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United States v. Vargas

United States Court of Appeals, Eleventh Circuit

February 16, 2017

UNITED STATES OF AMERICA, Plaintiff-Appellee,
v.
OSWALDO VARGAS, Defendant-Appellant.

         Appeal from the United States District Court for the Northern District of Alabama D.C. Docket No. 7:15-cr-00188-MHH-JHE-2

          Before ED CARNES, Chief Judge, TJOFLAT, and WILLIAM PRYOR, Circuit Judges.

          PER CURIAM:

          Alabama law enforcement officers discovered cocaine and methamphetamine in a vehicle that Oswaldo Vargas was riding in. He was charged with conspiracy to possess with intent to distribute and possession with intent to distribute those drugs. The district court denied Vargas' motion to suppress, finding that the traffic stop that led to the discovery of the drugs did not violate the Fourth Amendment's prohibition of unreasonable seizures. Vargas later pleaded guilty to both charges, and he has appealed the denial of his motion to suppress.

         I.

         Corporal Shone Minor of the Alabama Law Enforcement Agency pulled a Ford Freestyle SUV with a Texas license plate to the side of Interstate 20/59 for "following too close" (tailgating) and for failing to maintain its lane. The driver, Antonio Castro, immediately admitted that he did not have a driver's license, so Minor asked Castro to come back to Minor's patrol car, where Minor asked him a series of routine questions. When Minor asked Castro where he was going, Castro said Alabama, then changed his answer to Georgia, before finally clarifying that he was going to Atlanta specifically. He also stated that he was driving from El Paso, although he later revealed that he lived in New Mexico. Two minutes and fifty- seven seconds after he made the traffic stop, Minor informed Castro that he was issuing him a warning for a "following too close" violation.[1]

         For an additional three minutes Minor continued asking Castro questions in order to fill out the written warning. Then Minor approached the vehicle's passenger, Vargas, to determine whether he could legally operate the vehicle once the stop was completed. Vargas admitted that he did not have a driver's license either. After that, Minor spent about twelve minutes working with Castro and Vargas in an attempt to determine how to safely and legally get the car moved. For example, he asked them if they knew anyone who could come drive the vehicle for them.

         Eighteen minutes and thirty-four seconds into the traffic stop - about fifteen minutes after Minor first informed Castro that he was issuing a warning - Minor asked Castro for consent to search the vehicle. Castro consented. The search, conducted by Minor and a partner, revealed cocaine and methamphetamine hidden in the vehicle.

         A grand jury charged Vargas with conspiracy to possess with intent to distribute cocaine and methamphetamine and substantive possession with intent to distribute cocaine and methamphetamine, both violations of 21 U.S.C. § 841. Before trial, Vargas moved to suppress the government's evidence, contending that Minor had violated the Fourth Amendment by continuing the stop after he informed Castro that he was issuing him a warning.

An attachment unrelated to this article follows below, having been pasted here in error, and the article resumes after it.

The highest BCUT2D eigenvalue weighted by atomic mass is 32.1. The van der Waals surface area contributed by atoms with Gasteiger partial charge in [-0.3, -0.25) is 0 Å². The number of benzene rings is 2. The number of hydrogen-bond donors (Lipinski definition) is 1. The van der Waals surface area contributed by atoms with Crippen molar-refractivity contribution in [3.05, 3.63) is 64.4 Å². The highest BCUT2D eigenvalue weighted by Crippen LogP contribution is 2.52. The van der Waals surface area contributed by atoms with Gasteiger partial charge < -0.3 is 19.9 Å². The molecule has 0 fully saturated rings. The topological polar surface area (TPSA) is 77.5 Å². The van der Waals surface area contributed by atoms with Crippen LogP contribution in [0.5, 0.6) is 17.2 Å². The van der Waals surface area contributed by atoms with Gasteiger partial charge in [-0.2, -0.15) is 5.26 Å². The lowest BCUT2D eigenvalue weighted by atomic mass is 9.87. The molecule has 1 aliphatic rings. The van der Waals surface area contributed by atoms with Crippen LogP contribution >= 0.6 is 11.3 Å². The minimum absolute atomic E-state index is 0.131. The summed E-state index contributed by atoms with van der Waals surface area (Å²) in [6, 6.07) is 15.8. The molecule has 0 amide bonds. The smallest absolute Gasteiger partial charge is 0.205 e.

Minor was the sole witness at the suppression hearing. He testified that under state law he could not allow Castro or Vargas to drive the vehicle away from the traffic stop since neither one had a driver's license. He explained that he eventually asked for consent to search the vehicle because he found numerous aspects of Castro and Vargas' trip to be suspicious and he suspected they may have been involved in illegal activity.

         The district court denied Vargas' motion to suppress. He pleaded guilty, but reserved the right to appeal the court's ruling on his suppression motion. He was sentenced to 123 months imprisonment.

         II.

         Vargas contends that the length of the traffic stop violated the Fourth Amendment. "We review a district court's denial of a defendant's motion to suppress under a mixed standard of review, examining the district court's findings of fact for clear error and the district court's application of law to those facts de novo." United States v. King, 509 F.3d 1338, 1341 (11th Cir. 2007).

         As a general matter, a traffic stop "exceeding the time needed to handle the matter for which the stop was made violates the Constitution's shield against unreasonable seizures." Rodriguez v. United States, 575 U.S.__, 135 S.Ct. 1609, 1612 (2015). The Supreme Court explained in Rodriguez that, in addition to issuing a ticket or warning, a police officer's "mission includes ordinary inquiries incident to [the traffic] stop." Id. at 1615 (quotation marks omitted). Those inquiries "involve checking the driver's license, determining whether there are outstanding warrants against the driver, and inspecting the automobile's registration and proof of insurance." Id. Because they "serve the same objective as enforcement of the traffic code" - namely, ...


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